A strange fossil found in Antarctica nearly a decade ago has finally been identified,media reported. Researchers at the University of Texas at Austin have determined that the object is a giant softshell egg, most likely produced by an ancient marine reptile. The strange fossil has been stored in the back room of Chile’s National Museum of Natural History since it was discovered in 2011. It looks like a flattened rugby, 11 inches (27.9 cm) long and 7 inches (17.8 cm) wide.
But now, an analysis of the fossil by a team at the University of Texas at Austin has revealed that it is likely the remains of a soft-shelled egg left behind by the cub’s broken shell. The layers of film seen under the microscope are an important clue. But this is not an ordinary egg — it is the second largest known animal and the largest softshell egg ever. It dates back about 66 million years — just before the dinosaurs died out.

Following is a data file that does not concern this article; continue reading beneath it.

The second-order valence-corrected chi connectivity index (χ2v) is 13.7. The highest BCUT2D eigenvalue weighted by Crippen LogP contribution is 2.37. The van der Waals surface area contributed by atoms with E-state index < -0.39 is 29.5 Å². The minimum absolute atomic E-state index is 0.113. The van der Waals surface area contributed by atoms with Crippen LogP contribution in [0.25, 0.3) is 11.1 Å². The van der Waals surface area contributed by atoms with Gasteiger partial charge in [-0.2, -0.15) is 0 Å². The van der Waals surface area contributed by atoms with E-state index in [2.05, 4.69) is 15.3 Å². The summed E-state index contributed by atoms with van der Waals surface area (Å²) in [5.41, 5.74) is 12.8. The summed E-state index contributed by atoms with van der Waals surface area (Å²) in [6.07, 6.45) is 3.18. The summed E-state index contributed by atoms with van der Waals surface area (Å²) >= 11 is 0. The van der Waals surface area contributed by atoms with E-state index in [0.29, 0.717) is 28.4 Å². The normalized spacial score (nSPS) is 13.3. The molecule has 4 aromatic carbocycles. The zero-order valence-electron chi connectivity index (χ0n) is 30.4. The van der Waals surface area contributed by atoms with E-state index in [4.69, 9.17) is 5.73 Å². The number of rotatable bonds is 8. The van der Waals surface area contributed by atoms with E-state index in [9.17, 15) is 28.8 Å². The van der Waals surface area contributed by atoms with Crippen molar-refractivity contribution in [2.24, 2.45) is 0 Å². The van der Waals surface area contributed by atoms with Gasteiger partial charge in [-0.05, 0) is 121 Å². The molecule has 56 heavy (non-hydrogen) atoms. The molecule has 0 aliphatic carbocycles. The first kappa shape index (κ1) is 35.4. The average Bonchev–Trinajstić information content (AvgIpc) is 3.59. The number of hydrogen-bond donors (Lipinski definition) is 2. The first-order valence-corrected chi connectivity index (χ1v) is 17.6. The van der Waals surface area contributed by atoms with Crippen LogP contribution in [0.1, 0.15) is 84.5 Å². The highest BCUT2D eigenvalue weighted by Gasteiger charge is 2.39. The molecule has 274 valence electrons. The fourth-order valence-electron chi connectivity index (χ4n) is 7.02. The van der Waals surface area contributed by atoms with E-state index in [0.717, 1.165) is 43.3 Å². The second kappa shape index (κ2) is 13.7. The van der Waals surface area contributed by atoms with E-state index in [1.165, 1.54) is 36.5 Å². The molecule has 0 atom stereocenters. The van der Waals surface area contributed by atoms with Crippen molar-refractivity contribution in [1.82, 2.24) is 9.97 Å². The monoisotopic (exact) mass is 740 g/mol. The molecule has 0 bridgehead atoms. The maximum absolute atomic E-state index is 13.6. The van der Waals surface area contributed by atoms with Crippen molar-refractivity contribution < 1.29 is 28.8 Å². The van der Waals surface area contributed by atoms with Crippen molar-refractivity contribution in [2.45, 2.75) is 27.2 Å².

“It comes from a large dinosaur-sized animal, but it’s nothing like a dinosaur egg,” said Lucas Legendre, lead author of the study. “It’s most similar to the eggs of lizards or snake eggs, but it’s a really huge relative of these animals. “
The researchers believe this is most likely to belong to an extinct marine reptile, the Dragon. The researchers came to this conclusion by comparing the relative body and egg size of 259 live reptiles. Based on the size of the egg, the researchers calculated that the reptile that laid the egg must have a body length of more than 23 feet (7 meters) — excluding its tail.
The dragon meets this condition, both because of its size and because of its relationship with organisms of similar spawning types. This was supported by the discovery of fossils of tyrannurinis elongator cubs and adult dragons, as well as snake-necked dragons, in the same Antarctic rock formations as the eggs.
“Many authors assume that this is a shallow-water protected ‘nursery’, a bay environment where the little ones will grow up in a quiet environment. Legendre said.
The study was published in the journal Nature.